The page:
How do I know the difference between GREENS and BROWNS?
This is a popular question among many first composters or organic gardeners. Regardless of the name, "Greens" and "Browns" are not differences in physical color. It is more technical than that. These terms are functions of the C:N ratios in all once living creatures, plant or animal.
Greens and browns are nicknames for different types of organic matter to use in composting recipes.
Greens are high in nitrogen or protein, thus organic nitrogen sources. These products help the composting microherd to grow, breed, and multiply fast in the piles, thus creating extreme internal temperatures in hot compost piles.
Browns are high in carbon or carbohydrates, thus organic carbon sources. These products supply the energy and food that mostly all soil organism need to survive. Carbons also help absorb the offensive odors and capture and help prevent most of the organic nitrogen in the piles from escaping by evaporation or leaching. Carbons are also essential in the faster formation of humus from the organic matter in a composting process.
A simple test to determine if your organic matter is a "green" or a "brown", is to wet it, and wait a few days. If it stinks, it is definitely a green. If not, it's a brown.
Normal compost has a C:N ratio ranging from 25:1 to 30:1. This is considered the origin or dividing line for all organic materials.
Any organic matter that a C:N ratio smaller than 30:1 is considered a GREEN.
Any organic matter that a C:N ratio larger than 30:1 is considered a BROWN.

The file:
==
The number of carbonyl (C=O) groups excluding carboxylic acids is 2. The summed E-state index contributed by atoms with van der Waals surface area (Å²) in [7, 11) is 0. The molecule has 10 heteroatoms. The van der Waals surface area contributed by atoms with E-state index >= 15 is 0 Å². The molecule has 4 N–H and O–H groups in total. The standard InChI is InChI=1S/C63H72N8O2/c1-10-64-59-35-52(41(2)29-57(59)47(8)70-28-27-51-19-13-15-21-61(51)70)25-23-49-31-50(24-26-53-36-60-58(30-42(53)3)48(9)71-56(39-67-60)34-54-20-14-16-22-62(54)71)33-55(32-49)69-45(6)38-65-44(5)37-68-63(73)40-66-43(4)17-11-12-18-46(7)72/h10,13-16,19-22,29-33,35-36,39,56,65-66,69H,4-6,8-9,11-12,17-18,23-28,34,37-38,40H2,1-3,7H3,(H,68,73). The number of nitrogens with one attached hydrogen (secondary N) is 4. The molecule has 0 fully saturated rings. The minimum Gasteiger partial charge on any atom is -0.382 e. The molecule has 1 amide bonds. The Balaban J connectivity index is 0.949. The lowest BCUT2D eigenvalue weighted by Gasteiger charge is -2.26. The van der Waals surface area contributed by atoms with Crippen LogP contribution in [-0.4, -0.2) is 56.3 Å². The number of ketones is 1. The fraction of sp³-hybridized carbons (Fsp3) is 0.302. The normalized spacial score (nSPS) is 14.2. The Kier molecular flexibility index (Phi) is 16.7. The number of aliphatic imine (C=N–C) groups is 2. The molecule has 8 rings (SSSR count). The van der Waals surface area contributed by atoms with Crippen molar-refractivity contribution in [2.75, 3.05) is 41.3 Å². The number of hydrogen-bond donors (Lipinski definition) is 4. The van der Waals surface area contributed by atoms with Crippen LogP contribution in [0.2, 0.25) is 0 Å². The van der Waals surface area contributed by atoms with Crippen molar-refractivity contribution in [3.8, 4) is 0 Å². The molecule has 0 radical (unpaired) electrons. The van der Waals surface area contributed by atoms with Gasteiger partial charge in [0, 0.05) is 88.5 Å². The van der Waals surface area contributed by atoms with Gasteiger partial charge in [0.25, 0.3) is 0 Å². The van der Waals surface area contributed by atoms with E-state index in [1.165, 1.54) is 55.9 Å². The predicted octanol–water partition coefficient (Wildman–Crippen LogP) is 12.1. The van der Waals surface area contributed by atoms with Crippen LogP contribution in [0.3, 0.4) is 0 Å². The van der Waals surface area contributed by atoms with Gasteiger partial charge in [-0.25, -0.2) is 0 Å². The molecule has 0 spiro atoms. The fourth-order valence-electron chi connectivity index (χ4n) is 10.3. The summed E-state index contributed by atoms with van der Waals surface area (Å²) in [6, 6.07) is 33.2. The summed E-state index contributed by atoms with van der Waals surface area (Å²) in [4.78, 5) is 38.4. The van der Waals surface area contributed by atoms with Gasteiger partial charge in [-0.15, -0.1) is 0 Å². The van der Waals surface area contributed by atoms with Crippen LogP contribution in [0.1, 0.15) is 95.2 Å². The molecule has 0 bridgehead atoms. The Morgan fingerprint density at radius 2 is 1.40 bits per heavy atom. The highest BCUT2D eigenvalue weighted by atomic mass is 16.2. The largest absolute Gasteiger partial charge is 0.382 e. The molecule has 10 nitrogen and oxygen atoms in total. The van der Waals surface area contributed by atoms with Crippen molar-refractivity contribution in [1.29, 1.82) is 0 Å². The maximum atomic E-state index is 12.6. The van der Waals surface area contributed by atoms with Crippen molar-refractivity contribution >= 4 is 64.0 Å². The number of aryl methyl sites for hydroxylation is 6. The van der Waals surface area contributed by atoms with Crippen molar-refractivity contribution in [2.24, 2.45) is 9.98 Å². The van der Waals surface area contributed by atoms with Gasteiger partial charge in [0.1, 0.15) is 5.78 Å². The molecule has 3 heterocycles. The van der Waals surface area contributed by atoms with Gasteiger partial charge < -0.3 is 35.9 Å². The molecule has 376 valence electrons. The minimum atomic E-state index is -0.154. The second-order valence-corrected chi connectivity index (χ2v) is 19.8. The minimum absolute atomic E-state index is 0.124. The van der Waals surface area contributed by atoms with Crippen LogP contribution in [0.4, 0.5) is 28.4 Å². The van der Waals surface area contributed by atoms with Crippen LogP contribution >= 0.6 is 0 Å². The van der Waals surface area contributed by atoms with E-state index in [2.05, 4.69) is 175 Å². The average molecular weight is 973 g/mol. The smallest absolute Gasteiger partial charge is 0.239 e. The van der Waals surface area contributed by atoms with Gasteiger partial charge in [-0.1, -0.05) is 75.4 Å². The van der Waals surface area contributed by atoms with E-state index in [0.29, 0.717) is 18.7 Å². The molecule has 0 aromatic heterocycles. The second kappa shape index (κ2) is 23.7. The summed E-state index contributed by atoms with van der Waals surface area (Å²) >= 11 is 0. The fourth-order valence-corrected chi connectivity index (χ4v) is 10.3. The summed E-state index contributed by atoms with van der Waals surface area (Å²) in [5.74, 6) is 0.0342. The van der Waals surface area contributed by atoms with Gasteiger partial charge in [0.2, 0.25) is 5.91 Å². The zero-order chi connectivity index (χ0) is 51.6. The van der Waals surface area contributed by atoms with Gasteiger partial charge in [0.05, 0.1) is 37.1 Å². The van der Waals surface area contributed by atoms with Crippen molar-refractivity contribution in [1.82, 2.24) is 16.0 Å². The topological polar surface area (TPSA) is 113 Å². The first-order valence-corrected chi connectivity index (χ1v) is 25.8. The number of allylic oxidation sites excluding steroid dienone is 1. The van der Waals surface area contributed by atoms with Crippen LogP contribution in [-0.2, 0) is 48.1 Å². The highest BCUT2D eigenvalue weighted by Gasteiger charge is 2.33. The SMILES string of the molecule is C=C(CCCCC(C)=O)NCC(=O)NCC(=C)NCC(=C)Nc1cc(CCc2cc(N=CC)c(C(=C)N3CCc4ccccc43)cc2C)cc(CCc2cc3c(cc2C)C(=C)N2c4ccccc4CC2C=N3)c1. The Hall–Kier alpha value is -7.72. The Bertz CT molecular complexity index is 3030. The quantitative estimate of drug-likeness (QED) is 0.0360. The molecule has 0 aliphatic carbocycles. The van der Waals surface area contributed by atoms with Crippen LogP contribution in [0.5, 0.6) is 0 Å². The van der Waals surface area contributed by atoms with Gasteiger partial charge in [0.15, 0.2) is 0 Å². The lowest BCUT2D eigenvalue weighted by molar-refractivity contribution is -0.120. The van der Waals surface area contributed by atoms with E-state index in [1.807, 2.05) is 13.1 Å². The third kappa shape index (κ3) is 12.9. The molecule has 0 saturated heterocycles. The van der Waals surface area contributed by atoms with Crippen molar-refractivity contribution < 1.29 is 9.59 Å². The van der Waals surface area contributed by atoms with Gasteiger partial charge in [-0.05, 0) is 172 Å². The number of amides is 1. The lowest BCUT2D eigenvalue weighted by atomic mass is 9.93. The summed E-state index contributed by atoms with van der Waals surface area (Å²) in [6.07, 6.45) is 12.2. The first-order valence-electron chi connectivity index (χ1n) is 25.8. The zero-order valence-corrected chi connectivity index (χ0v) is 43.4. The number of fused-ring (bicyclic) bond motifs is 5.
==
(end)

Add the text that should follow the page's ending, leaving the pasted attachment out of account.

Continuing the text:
Alfalfa Hay can be brown in color, but it is always a "GREEN", or "NITROGEN" source because it's C:N ratio is around 12:1.
All Leaves can change from green, to orange, or to brown in color, but they are usually always considered "BROWNS" or "CARBON" sources because their C:N is on the average from 40:1 to 80:1. Evergreen leaves are higher in carbons than most leaves. Deciduous leaves are best for composting. Oak leaves (that is fresh green oak leaves, not the dry oak leaves) are an exception. They can be classed as a GREEN and should be added as a nitrogen material (Fresh Green Oak Leaves can have a C:N ratio of 26:1).
All animal manures, grass clippings, and food scraps are "GREENS".
All sawdusts, bark mulches, papers, and other wood products are "BROWNS".
Most sugar products are considered "browns" because they have a C:N ratio near 50:1. However all aerobic microbes love sugar as an quick, easily digestible energy food. So by adding a little tea made from molasses, sugar, syrups, or flat soft drinks, to your compost piles, you will increase the microbial activity and internal heating of a compost pile.
Just because an organic material has a C:N as a green or brown doesn't mean it will always act like regular high nitrogen greens or high carbon browns. The real test is in the experience of composting it. C:N ratios are just good guidelines or starting points for determining starting points for various green-brown mixtures in the pile.
For example, egg shells have a C:N around 12:1-15:1, however they act more like browns, because they may takes several weeks to decompose in the pile, based on the total amount of nitrogen in the compost pile. Seaweed is considered a green (C:N = 19:1), however it is really more a carbohydrate because it's so high in carbon, compared to its other nutrients in its makeup.
Do a web site search on "Compost Ingredients" for a more exhautive list of composting materials and their average C:N ratios.